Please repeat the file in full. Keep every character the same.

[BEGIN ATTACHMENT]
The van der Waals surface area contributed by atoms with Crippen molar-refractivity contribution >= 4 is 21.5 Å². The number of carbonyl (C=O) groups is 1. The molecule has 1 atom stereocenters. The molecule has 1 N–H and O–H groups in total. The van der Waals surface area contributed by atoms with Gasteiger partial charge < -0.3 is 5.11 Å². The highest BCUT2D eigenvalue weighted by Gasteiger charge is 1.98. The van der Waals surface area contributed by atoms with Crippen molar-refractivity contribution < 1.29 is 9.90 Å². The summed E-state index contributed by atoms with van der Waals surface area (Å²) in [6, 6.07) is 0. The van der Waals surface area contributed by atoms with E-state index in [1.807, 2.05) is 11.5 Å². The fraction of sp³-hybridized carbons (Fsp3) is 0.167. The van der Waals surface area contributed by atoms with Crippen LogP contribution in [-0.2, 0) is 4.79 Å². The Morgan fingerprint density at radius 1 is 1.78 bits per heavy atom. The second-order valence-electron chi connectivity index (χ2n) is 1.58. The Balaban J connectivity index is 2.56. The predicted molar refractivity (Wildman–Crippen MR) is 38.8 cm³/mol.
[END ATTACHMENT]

The van der Waals surface area contributed by atoms with Crippen molar-refractivity contribution >= 4 is 21.5 Å². The number of carbonyl (C=O) groups is 1. The molecule has 1 atom stereocenters. The molecule has 1 N–H and O–H groups in total. The van der Waals surface area contributed by atoms with Gasteiger partial charge < -0.3 is 5.11 Å². The highest BCUT2D eigenvalue weighted by Gasteiger charge is 1.98. The van der Waals surface area contributed by atoms with Crippen molar-refractivity contribution < 1.29 is 9.90 Å². The summed E-state index contributed by atoms with van der Waals surface area (Å²) in [6, 6.07) is 0. The van der Waals surface area contributed by atoms with E-state index in [1.807, 2.05) is 11.5 Å². The fraction of sp³-hybridized carbons (Fsp3) is 0.167. The van der Waals surface area contributed by atoms with Crippen LogP contribution in [-0.2, 0) is 4.79 Å². The Morgan fingerprint density at radius 1 is 1.78 bits per heavy atom. The second-order valence-electron chi connectivity index (χ2n) is 1.58. The Balaban J connectivity index is 2.56. The predicted molar refractivity (Wildman–Crippen MR) is 38.8 cm³/mol.